Brad Dokken is editor of the Herald's Northland Outdoors section and also works as a copy editor and page designer. Dokken joined the Herald company in November 1985 as a copy editor for Agweek magazine and joined the Herald staff in 1989. He worked as a copy editor in the features and news departments before becoming outdoors editor in 1998. He also writes a blog called Compass Points. A Roseau, Minn., native, Dokken is a graduate of Bemidji State University.
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A few weeks ago, I wrote a column saying, in so many words, that North Dakota's channel catfish record likely would be broken this summer. There was good reason to think so, especially at the time. Channel catfish action along the Red River was on a tear, and anglers routinely were catching fish that tickled 30 pounds. It seemed just a matter of time, then, that the 33-pound, 4-ounce mark that had stood for 18 years would fall. Of course the record would come from the Red River, I thought.
Local media also will have a chance to put their fishing skills to the test as part of this year's Cats Incredible festivities. On Friday, from 1 to 5 p.m., representatives from five media outlets will be paired with local volunteer fishermen to find out just what the Grand Forks stretch of the Red River has to offer. WDAZ-TV is presenting the Cats Incredible Media Fishing Derby. According to Brad Durick of WDAZ, the derby is patterned after a media fishing event held each June on the Red River in Winnipeg.
The talk along the riverbank Thursday afternoon in East Grand Forks was that catfish action was slow. But then again, that's what you'd expect to hear in the days leading up to the premier catfish tournament in the country. The 22nd annual Cats Incredible Catfish Tournament kicks off Saturday morning, and any catfish angler worth his or her salt is playing their cards close to their vest. Tournament fishing hours are 7 a.m. to 4 p.m. Saturday and Sunday, and the big weekend concludes with an awards ceremony at 6 p.m.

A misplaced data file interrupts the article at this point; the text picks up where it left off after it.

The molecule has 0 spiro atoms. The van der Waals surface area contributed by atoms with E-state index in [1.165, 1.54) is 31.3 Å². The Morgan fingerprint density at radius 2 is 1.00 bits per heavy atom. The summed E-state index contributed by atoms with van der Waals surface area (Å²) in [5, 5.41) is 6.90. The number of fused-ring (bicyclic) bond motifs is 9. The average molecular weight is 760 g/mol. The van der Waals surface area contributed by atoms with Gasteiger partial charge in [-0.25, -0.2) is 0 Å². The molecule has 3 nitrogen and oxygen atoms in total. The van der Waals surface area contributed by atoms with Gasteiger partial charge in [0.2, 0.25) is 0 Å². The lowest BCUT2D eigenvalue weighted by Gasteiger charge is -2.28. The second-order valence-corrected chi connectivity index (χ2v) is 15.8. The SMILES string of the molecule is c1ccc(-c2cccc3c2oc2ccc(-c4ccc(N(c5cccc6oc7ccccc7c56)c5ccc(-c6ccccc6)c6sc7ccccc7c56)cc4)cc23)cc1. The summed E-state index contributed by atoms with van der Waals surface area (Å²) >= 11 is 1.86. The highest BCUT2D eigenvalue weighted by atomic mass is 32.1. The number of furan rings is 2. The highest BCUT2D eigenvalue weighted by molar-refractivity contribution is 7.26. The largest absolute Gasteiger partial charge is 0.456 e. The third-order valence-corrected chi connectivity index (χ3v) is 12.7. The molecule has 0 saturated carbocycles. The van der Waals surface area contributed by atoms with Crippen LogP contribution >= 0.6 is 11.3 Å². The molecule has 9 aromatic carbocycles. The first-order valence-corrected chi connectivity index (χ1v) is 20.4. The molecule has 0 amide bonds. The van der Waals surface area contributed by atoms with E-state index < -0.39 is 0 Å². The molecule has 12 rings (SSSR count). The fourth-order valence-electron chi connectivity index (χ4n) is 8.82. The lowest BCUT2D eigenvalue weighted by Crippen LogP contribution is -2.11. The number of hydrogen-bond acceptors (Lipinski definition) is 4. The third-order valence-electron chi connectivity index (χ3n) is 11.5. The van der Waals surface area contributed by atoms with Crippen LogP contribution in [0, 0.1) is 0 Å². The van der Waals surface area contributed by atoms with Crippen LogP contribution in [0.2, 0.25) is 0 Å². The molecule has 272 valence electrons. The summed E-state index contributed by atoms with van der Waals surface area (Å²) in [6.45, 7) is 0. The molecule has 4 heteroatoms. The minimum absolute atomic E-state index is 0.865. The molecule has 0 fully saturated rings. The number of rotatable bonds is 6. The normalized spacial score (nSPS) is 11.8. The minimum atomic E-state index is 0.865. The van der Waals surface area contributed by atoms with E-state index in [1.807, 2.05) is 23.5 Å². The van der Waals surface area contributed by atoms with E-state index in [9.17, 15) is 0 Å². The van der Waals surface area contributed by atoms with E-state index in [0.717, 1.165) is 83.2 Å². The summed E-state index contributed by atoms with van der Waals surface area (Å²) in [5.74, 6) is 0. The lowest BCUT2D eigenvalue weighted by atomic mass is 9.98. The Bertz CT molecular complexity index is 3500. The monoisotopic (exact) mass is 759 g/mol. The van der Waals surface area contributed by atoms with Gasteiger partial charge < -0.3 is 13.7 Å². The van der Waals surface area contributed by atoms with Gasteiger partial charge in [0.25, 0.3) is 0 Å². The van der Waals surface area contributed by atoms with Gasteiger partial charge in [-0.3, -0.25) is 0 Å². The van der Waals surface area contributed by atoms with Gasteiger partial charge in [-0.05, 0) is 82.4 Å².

MORSON, Ont. -- Brad Vollrath was barely a dozen casts into the evening when he realized he'd left his muskie net back at the dock. In that moment, the odds one of us would hook a muskie went up considerably. It happened less than five minutes later. "There's one," Vollrath said as a sizeable fish zeroed in on the BullDawg muskie bait he was casting toward a rocky shoreline.
Bears have become a nuisance the past couple of weeks in northwestern Minnesota, but conservation officials say homeowners can avoid most of the problems by removing obvious food sources. That means bird feeders, barbecue grills, dog food and just about anything else a bear might find tasty. "The calls are coming in, no doubt," Jeff Birchem, a conservation officer for the Department of Natural Resources in Baudette, Minn., said. "It's probably the hardest time on bears for finding natural food right now.
Two Thief River Falls men are scheduled to appear in Pennington County court, one this week and the other in early August, on charges relating to a series of burglaries and deer shootings last December. Justin Hopper, 18, Thief River Falls, was charged with first-degree burglary, a felony, and two counts of taking big game out of season and one count of transporting illegally obtained big game, court records show.
The old boat leaks a bit -- OK, more than a bit -- the paint is wearing off the bench seats, and the mud and debris from fishing trips gone by litters the floor. It's not the nicest boat in the world, this 1950s-vintage Larson, but in the realm of my fishing experience, at least, there's not a rig on the water that's served up more good times than the old 14-foot piece of aluminum. A friend and I bought the boat nearly 15 years ago as a quick-and-easy way to beat the springtime crowds on the Rainy River.
Tanner Gue knows as well as anyone just how wet it's been this summer in some of North Dakota's prime waterfowl country. That's good for ducks, of course, even if it sometimes complicates life for people trying to study them. A UND graduate student, Gue, 25, is heading up the fieldwork portion of a two-year research project aiming to learn more about the impact of wind farms on the survival of nesting ducks. Gue's research is taking place on a couple of wind farm sites near Kulm, N.D., in the southeastern part of the state near the South Dakota border.
DEVILS LAKE -- Jeff and Taylor Turner hadn't encountered more wind or bigger waves than they hit here Friday morning on the North Dakota leg of an epic fishing adventure. But they hadn't encountered faster fishing, either. And when the fish are biting, what's a little wind? The father and son duo from Warrenton, Va., spent four hours fishing Devils Lake with Grand Forks guide Mark Bry as part of their "50 states in 50 days" fishing trip.
The actions Grand Forks and East Grand Forks took after the Flood of 1997 offer a perfect case study of how to mitigate future damages in the wake of more frequent flooding and severe weather events, a panel of scientific experts said Wednesday. By giving the Red River more room -- buying out homes in the flood plain, converting flood-prone land to green space and constructing grass-covered levees farther away from the river -- the two cities charted a course riverfront communities across the country could learn from, the panel said. "I think the Grand Forks example is one of the shining ex